Panda, of the Manohar Parrikar Institute, said China has already tried to bring Nepal, Pakistan and Afghanistan together for a dialogue on the Covid-19 pandemic.
“China’s ‘Himalayan Quad’ is intended to balance out India’s outreach in the region,” he said. “As Beijing looks to expand its influence in South Asia, it will likely make more efforts to initiate a regular Himalayan Quad dialogue with these countries, with a long-term aim to institutionalise it.”
Though such a Chinese Quad remains a “remote possibility” at present – and is unlikely to ever match its US-led counterpart in terms of strength – Panda said that “considering the growing synergy between the Quad, the emergence of a Beijing-led alliance in the region is not out of the question.”
He said a China-led grouping could involve Russia, Pakistan, other states in Central Asia, Iran and even Turkey, noting, however, that any such alliance “would be staunchly China driven”.
While many of the countries listed above are friendly with China, their relatively weak economies, poor military capabilities and own sets of domestic problems and challenges would not necessarily make them good allies, analysts said.
As a small nation sandwiched between two giants, “Nepal will try to avoid making a firm choice of allying with one against the other”, George Mason University’s Katz said, though he did note that Kathmandu had been pushed closer to Beijing in recent years by Delhi’s “overbearing attitude”.
Though traditionally strong, India-Nepal ties have been strained in recent years by border disputes and an undeclared blockade Kathmandu accused Delhi of imposing in 2015, which brought the Himalayan nation to the verge of economic collapse.
Afghanistan, meanwhile, has a government that is “weak and unstable”, Katz said, and faced with a resurgent Taliban – the hardline Islamic movement that formerly governed the country before being removed from power by the US in 2001.
President Joe Biden has said he wants to withdraw all American troops, which have had a presence in Afghanistan since October 2001, before the 20th anniversary of the US invasion – raising the spectre of a return to Taliban rule.
“So unless China is prepared to massively support it after the US leaves, working with Kabul may only alienate the Taliban unnecessarily,” Katz said.
The politics professor said China might be willing to work with the Taliban, so long as it did not offer support to Uygur Islamists.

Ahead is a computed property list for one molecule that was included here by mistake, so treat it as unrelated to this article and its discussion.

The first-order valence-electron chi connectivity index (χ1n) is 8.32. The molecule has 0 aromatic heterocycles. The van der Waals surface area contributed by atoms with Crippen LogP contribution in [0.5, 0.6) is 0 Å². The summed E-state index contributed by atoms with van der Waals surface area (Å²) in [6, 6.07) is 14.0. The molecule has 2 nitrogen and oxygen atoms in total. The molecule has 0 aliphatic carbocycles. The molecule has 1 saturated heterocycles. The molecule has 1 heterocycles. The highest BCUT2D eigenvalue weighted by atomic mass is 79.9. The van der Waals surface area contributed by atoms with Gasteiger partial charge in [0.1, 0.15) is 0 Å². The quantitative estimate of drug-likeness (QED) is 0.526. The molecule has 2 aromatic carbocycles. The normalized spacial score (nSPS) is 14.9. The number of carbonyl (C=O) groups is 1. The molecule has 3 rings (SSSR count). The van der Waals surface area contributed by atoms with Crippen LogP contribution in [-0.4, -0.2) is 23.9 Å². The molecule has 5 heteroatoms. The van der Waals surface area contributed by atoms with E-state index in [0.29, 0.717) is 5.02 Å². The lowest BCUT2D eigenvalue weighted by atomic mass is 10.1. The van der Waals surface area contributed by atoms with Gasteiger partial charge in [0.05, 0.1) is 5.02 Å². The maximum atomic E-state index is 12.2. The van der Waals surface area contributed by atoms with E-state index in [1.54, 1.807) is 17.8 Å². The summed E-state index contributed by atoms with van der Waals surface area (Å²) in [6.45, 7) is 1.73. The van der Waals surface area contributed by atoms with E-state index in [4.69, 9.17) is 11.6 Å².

“Even if the Taliban say that they won’t support Uygur groups, the emotional desire to do so will prove too great for some, if not all,” Katz said, adding that China’s relations with the Taliban – whether it rules all or just parts of Afghanistan in future – “will be inherently difficult”.
Of all the possible partners China could ally itself with to form an alternative Quad, Russia is perhaps the strongest – yet despite sharing a “common American adversary”, Katz said many in Moscow view Beijing as more of a long-term challenge than the West.
“The real question is whether [Vladimir] Putin’s eventual successor will have the same or different threat perception than [he does],” he said. The Russian leader has said he is yet to decide whether he will run for president again when his fourth term in office comes to an end in 2024.
BETTER OFF ALONE?
While China could create its own version of Quad, Bunn Nagara, a senior fellow at the Institute of Strategic and International Studies in Malaysia, said Beijing “can do much better for itself than that by improving its regional relations with far better conduct in the East and South China Seas”.
China has been accused in recent weeks of increased aggression in both waterways, with stepped up patrols in the East China Sea and Taiwan Strait, and hundreds of Chinese vessels spotted moored near a disputed reef within the Philippines’ exclusive economic zone last month.
Yarmolinsky from the Belarusian Institute for Strategic Research said that instead of forging tough alliances which are “relics of the past”, most countries including China might prefer “comfortable situational alliances with an economic basis”.
As examples, he pointed to Beijing’s participation and greater economic involvement in regional forums such as the Cooperation between China and Central and Eastern European Countries – also known as the “17+1” bloc – which is aimed at advancing trade and investment, and the Regional Comprehensive Economic Partnership that was signed by China and 14 other Asian countries last November, becoming the world’s largest free-trade agreement in the process.
Yarmolinsky further noted China’s involvement in the Shanghai Cooperation Organisation with Russia, Kazakhstan, Kyrgyzstan, Tajikistan, Uzbekistan, India and Pakistan, and its cordial relations with other members of the BRICS grouping such as Brazil and South Africa.
“The more allies there are, the more stable one or another regional security architecture is,” he said.
Source: The South China Moring Post